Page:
It snowed most of the day and night Sunday, at the end of a long cold snap here in southern BC. Nasty weather with temperatures in the minus twenties Celsius. And then, yesterday, it was calm and the sun came out, and the snow started to melt.
I took Dax and Bella, my roommate’s dogs, out for a walk, up the street and through a small neighborhood park, under the monkey bars and past the slide, and then down a hill into the woods until you couldn’t tell for looking that there was anything remotely like civilization anywhere around. The snow even made the paths look less civilized, like they could have been deer paths instead of hiking paths.
It was still and warm, the sun shining through the trees. Dax and Bella let loose, chasing each other around the plateau we were on, nosing into the snow, doing doggie
MMA. And the melt off of the trees made it like standing in the middle of a sun shower. It felt like the dawn of time.
On Sunday, while I was at work, my Mom called. She fortuitously caught me on a break. She was having a tough morning. Miriam had gone for groceries and she was alone, anxious. Miriam, I have mentioned, is a quiet, stubborn lady, tough as nails and just as taciturn. I think that she plays down what mornings are usually like. I think that Mom has it tough most mornings, waking up to find huge parts of her past gone, not feeling any sense of continuity. I think that Miriam spends most mornings reminding her of where she is and explaining, day after day after day, that her memory is going.
So she was freaked out a bit, feeling displaced. Mirm was out and she found the list of phone numbers, of those few people that she still really remembers, and started making calls. I was second or third. She’d already talked to a couple friends, but hearing again and again that they already know she’s feeling history slide away can’t help much. So we talked for a few minutes and reminded each other of the important things.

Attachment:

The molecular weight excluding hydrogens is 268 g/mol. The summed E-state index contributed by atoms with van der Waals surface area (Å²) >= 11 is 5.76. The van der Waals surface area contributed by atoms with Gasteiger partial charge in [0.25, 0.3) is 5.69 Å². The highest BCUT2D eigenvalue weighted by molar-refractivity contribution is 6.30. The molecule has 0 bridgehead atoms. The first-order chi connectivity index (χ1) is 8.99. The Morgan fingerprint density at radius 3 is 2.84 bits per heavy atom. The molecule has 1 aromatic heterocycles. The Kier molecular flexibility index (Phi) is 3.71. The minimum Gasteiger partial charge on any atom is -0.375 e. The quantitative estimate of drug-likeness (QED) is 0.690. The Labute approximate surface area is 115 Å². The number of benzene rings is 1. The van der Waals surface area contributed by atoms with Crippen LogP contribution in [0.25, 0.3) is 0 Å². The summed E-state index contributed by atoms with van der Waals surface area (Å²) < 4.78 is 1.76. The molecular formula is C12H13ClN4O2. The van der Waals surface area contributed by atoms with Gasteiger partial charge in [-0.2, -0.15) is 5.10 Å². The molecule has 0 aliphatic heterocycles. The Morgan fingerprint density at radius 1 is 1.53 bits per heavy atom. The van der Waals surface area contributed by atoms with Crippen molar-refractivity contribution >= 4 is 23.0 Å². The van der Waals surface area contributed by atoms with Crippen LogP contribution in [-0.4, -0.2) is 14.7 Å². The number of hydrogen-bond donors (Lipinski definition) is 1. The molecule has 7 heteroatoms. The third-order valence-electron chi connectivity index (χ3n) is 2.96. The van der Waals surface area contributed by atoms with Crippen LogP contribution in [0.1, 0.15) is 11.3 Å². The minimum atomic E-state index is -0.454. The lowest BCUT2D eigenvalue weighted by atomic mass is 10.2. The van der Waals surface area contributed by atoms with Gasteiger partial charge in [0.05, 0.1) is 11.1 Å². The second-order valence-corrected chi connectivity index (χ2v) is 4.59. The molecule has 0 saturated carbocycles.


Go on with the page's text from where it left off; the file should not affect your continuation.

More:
When I called later, she was better, more relaxed, in her Zen place like she usually is when I visit, the anxiety of awakening already dissipated.
When she called again yesterday morning, just before I took the dogs out, she said that she felt better. She said that Miriam had taken her to see the doctor and she was on medication to help with her memory and one for her anxiety. This is an appointment that happened last year, in the spring, but it seemed like last week to her. Or she wanted it to be last week. She said she though it was helping, the medicine, and hoped to have her memory improve soon.
She didn’t remember the call on Sunday though.
And that’s what I thought about yesterday, in the trees, with the melt falling like a shower and the sun shining and the dogs running and jumping in the snow. We make plans, we humans, using our big brains to map out the future while we try so hard to untangle from the past.
But it’s really all about the now, the ever shifting now of moments both mundane and profound that flows over and past and around.
I wish that Mom could have been with me to see the dogs playing. I think she would have loved it, even if just for the moment.